The processes detailed below assumes you have PowerCLI 6.5 R1 installed with the Horizon 7 module and VMware.Hv.Helper module imported.   For an excellent tutorial on these preliminary steps check out this blog post by Ray Heffer.  Once you complete the setup detailed in that post you should be good to go.

To get connected to the View API on your connection servers you leverage the Connect-HVServer cmdlet that's part of the Horizon 7 module.  Here's an example:

Connect-HVServer -server view-connect.lab.local -user administrator -password YoMama -domain lab

Now that we're connected, we can take advantage of the New-HVPool advanced function:

New-HVPool -InstantClone -PoolName "Insta-Gimme" -PoolDisplayName "Gimme Desktop" -Description "Virtual desktops for important people" -UserAssignment FLOATING -ParentVM 'Parent' -SnapshotVM 'R25' -VmFolder 'temp' -HostOrCluster 'LabCluster' -ResourcePool 'LabCluster' -NamingMethod PATTERN -NamingPattern "Gimme{n}" -Datastores 'Clones' -NetBiosName 'lab' -DomainAdmin administrator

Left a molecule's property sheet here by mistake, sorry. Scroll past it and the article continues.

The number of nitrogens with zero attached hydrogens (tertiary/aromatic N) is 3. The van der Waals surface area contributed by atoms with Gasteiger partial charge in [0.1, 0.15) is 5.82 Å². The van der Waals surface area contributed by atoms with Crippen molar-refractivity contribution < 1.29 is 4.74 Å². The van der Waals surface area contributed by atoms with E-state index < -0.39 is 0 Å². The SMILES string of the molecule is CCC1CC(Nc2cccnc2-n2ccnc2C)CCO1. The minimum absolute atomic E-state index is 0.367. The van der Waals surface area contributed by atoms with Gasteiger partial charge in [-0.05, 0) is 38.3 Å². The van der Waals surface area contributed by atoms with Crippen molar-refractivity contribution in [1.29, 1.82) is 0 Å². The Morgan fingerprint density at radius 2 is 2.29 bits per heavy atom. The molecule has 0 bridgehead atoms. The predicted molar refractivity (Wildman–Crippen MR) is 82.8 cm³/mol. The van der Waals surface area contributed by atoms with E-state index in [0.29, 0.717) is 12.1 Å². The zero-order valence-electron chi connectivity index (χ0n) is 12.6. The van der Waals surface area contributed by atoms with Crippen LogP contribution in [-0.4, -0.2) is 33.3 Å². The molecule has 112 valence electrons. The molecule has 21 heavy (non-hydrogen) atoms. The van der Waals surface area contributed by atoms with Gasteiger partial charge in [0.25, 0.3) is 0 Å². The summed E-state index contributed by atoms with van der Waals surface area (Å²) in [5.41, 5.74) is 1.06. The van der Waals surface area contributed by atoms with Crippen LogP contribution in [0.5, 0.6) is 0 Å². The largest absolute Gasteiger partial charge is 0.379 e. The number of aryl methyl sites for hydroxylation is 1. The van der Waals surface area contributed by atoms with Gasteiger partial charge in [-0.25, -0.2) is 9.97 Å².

Below are the result of the function executing successfully.   

For an explanation of the parameters we provided to New-HVPool, you can use the same old PowerShell help commands you're normally used to running, so commands like help New-HVPool or help New-HVPool -examples will work for you.   Also, if you're using the PowerShell ISE, you easily browse and look up parameters for all the VMware.Hv.Helper functions using the commands explorer.

Next, we can leverage the New-HVEntitlement function to entitle domain users to this new pool.  In this example, we entitle domain users for the "lab" domain: